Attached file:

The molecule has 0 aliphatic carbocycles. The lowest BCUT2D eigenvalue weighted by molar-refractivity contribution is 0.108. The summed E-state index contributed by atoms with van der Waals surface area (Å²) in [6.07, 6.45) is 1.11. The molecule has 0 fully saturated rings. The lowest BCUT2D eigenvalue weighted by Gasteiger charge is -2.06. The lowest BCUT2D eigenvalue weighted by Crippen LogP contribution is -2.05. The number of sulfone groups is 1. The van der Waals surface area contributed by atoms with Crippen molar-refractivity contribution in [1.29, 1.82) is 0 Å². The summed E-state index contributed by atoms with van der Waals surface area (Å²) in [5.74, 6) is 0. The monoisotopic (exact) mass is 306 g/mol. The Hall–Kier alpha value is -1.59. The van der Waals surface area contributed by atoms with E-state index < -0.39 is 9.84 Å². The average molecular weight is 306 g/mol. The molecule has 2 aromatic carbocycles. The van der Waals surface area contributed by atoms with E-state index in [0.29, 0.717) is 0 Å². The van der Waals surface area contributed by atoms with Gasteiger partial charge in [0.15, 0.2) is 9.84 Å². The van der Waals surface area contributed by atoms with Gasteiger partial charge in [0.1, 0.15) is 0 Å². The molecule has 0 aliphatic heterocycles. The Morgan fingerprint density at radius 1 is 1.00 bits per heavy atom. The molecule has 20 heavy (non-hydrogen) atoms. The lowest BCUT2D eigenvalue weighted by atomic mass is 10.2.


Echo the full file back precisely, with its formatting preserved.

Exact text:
The molecule has 0 aliphatic carbocycles. The lowest BCUT2D eigenvalue weighted by molar-refractivity contribution is 0.108. The summed E-state index contributed by atoms with van der Waals surface area (Å²) in [6.07, 6.45) is 1.11. The molecule has 0 fully saturated rings. The lowest BCUT2D eigenvalue weighted by Gasteiger charge is -2.06. The lowest BCUT2D eigenvalue weighted by Crippen LogP contribution is -2.05. The number of sulfone groups is 1. The van der Waals surface area contributed by atoms with Crippen molar-refractivity contribution in [1.29, 1.82) is 0 Å². The summed E-state index contributed by atoms with van der Waals surface area (Å²) in [5.74, 6) is 0. The monoisotopic (exact) mass is 306 g/mol. The Hall–Kier alpha value is -1.59. The van der Waals surface area contributed by atoms with E-state index < -0.39 is 9.84 Å². The average molecular weight is 306 g/mol. The molecule has 2 aromatic carbocycles. The van der Waals surface area contributed by atoms with E-state index in [0.29, 0.717) is 0 Å². The van der Waals surface area contributed by atoms with Gasteiger partial charge in [0.15, 0.2) is 9.84 Å². The van der Waals surface area contributed by atoms with Gasteiger partial charge in [0.1, 0.15) is 0 Å². The molecule has 0 aliphatic heterocycles. The Morgan fingerprint density at radius 1 is 1.00 bits per heavy atom. The molecule has 20 heavy (non-hydrogen) atoms. The lowest BCUT2D eigenvalue weighted by atomic mass is 10.2.